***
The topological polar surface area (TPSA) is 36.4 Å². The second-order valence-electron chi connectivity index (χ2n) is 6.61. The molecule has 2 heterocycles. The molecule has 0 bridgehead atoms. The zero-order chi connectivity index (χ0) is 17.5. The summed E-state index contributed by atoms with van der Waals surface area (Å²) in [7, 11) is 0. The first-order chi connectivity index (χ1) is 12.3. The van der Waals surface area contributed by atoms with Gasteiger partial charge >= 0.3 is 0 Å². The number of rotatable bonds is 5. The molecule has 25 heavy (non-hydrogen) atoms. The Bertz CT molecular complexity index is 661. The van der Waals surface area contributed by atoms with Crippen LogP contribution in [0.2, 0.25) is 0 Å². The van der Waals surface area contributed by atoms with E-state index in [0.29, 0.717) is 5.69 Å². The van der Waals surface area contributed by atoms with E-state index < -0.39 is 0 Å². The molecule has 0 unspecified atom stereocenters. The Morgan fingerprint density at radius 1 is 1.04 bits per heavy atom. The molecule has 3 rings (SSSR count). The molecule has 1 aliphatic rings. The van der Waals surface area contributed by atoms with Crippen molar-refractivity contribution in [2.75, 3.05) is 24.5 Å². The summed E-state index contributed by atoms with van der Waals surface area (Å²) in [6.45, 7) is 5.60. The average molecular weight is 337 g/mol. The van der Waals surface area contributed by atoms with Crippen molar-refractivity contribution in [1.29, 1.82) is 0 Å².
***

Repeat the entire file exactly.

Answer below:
The topological polar surface area (TPSA) is 36.4 Å². The second-order valence-electron chi connectivity index (χ2n) is 6.61. The molecule has 2 heterocycles. The molecule has 0 bridgehead atoms. The zero-order chi connectivity index (χ0) is 17.5. The summed E-state index contributed by atoms with van der Waals surface area (Å²) in [7, 11) is 0. The first-order chi connectivity index (χ1) is 12.3. The van der Waals surface area contributed by atoms with Gasteiger partial charge >= 0.3 is 0 Å². The number of rotatable bonds is 5. The molecule has 25 heavy (non-hydrogen) atoms. The Bertz CT molecular complexity index is 661. The van der Waals surface area contributed by atoms with Crippen LogP contribution in [0.2, 0.25) is 0 Å². The van der Waals surface area contributed by atoms with E-state index in [0.29, 0.717) is 5.69 Å². The van der Waals surface area contributed by atoms with E-state index < -0.39 is 0 Å². The molecule has 0 unspecified atom stereocenters. The Morgan fingerprint density at radius 1 is 1.04 bits per heavy atom. The molecule has 3 rings (SSSR count). The molecule has 1 aliphatic rings. The van der Waals surface area contributed by atoms with Crippen molar-refractivity contribution in [2.75, 3.05) is 24.5 Å². The summed E-state index contributed by atoms with van der Waals surface area (Å²) in [6.45, 7) is 5.60. The average molecular weight is 337 g/mol. The van der Waals surface area contributed by atoms with Crippen molar-refractivity contribution in [1.29, 1.82) is 0 Å².